The Demolished Man was the winner of the very first Hugo award in 1953, the most prestigious book award in science fiction.  Set in the 24th century, the world is made up of espers and non-espers, or people that can read thoughts and those that can't.  Espers are ranked into 3 categories and differ by their ability to view deeper levels of a person's subconscious mind.  Due to a vast amount of people being able to read minds, thoughts, memories, and whatever else the brain records, murder and most other crimes have altogether disappeared.  A non-esper named Ben Reich, a highly charming and powerful business tycoon, changes that. One of my favorite parts of the story was the way Bester showed how espers have telepathic conversations.  In order to keep the conversation coherent and organized they mentally organize their words with each other into geometrical patterns.  It was a thrilling and interesting read.

""I'll think about it," Reich muttered and turned to go. As he opened the door, Breen called: "By the way... `We Transport You Into Transports' is the slogan of the D'Courtney Cartel. How does that tie in with the alteration of `bort' to `dort'? Think it over."

"The Man With No Face!"

Without staggering, Reich slammed the door across the path from his mind to Breen and then lurched down the corridor toward his own suite. A wave of savage hatred burst over him. "He's right. It's D'Courtney who's giving me the screams. Not because I'm afraid of him. I'm afraid of myself. Known all along. Known it deep down inside. Known that once I faced it I'd have to kill that D'Courtney bastard. It's no face because it's the face of murder.""

Flatland: A Romance of Many Dimensions by Edwin Abbott              -novella-

       Writing 5+                     Creativity 4.5                      Intrigue 4.5 

                                                                           Overall 4.5

At the time this novel was written, in 1884, I'm sure this review would have awarded a 5+ for all categories.  The story may be over one hundred years old, but it is still highly relevant and continues to expand the reader's imagination.  The protagonist of the story is a square who lives in a two-dimensional world.  In the first part of the story, the square explains to the reader how his two-dimensional peers live.  He describes their culture, their forms, their ideologies, even the basics, like getting around and recognizing one being form another (in a two dimensional world everyone just looks like a line from your perspective).  He then goes on to describe a dream he has where he views a one dimensional world of points and lines that live on a single line.  As the story progresses, he is introduced to third dimensional world via a preaching sphere.  The story goes onto describe and imagine worlds with more than three dimensions, and also a world with a single inhabitant consisting of no dimensions.  It's a quick and exceptional read that any true sci fi/math fan should not pass up.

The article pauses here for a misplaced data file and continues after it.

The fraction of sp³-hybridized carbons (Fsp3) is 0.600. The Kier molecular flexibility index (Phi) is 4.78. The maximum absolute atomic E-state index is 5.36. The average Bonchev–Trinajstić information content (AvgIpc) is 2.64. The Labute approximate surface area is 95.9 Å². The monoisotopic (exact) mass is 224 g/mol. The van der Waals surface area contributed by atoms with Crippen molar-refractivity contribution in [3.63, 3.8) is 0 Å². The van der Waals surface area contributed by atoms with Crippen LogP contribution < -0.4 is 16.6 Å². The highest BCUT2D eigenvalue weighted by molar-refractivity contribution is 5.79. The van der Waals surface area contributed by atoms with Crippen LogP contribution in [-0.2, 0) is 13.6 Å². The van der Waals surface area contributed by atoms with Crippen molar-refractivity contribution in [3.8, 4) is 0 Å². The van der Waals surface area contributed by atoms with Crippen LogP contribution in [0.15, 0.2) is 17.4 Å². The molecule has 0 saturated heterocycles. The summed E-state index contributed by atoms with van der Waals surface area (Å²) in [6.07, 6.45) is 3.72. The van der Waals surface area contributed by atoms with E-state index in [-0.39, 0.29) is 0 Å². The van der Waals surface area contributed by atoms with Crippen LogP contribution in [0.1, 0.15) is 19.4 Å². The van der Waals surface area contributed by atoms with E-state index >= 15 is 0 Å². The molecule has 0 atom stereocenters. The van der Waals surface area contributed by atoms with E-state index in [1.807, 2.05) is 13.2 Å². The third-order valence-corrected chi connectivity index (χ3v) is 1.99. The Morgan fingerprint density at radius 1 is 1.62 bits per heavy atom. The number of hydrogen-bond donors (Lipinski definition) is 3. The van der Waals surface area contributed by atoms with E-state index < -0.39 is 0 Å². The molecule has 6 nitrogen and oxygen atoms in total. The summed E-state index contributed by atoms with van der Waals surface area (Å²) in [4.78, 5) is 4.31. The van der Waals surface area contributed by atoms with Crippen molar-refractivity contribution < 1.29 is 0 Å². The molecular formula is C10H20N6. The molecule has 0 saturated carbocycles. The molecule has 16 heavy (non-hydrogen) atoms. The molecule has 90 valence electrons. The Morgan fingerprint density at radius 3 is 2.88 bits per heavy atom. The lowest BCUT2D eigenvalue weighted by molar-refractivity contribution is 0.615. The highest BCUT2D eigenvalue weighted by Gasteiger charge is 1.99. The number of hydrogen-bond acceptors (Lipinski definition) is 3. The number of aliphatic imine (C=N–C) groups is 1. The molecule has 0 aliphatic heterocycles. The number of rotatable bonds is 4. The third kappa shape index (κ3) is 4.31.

"Awestruck at the sight of the mysteries of the earth, thus unveiled before my unworthy eye, I said to my Companion, "Behold, I am become as a God. For the wise men in our country say that to see all things, or as they express it, omnividence, is the attribute of God alone." There was something of scorn in the voice of my Teacher as he made answer: "is it so indeed? Then the very pick-pockets and cut-throats of my country are to be worshiped by your wise men as being Gods: for there is not one of them that does not see as much as you see now. But trust me, your wise men are wrong.""

Do Androids Dream of Electric Sheep? by Philip K. Dick

Writing 5+                     Creativity 5                      Intrigue 5+ 

                                                                         Overall 5+

After World War Terminus, a nuclear war to end all wars, the world lives in a crumbling heap of filth.  Many people have moved to Mars where they are given a free android as a  servant as incentive to make the move.  Most people remain on Earth in a permanent shadow of the once beautiful planet. Peoples' moods are controlled through the use of emotion specific pills ranging from 'accepting' to 'complacent' to 'depressed'.'  People around the world also find solace through a global emotional connection known as Mercerism where they are able to connect with each other empathically in order to escape the lonely planet. Every so often an android of group of androids kills its master and makes an escape to Earth.  It is Deckard's job to retire the androids.  A dangerous and ethically complex profession.  With the advent of the Nexus 6, a new, more intelligent, more real model of android, Deckard's ability to kill with such cold disregard becomes to dissolve.  He is left with a harsh reality, and himself.  This is one of the most famous, most influential pieces of sci fi ever written.  It is highly philosophical, action packed, filled with characters you can't get enough of, and oozing with jaw dropping intrigue.  If you are a fan of literature in general, you won't be able to put this one down.

"You will be required to do wrong no matter where you go. It is the basic condition of life, to be required to violate your own identity."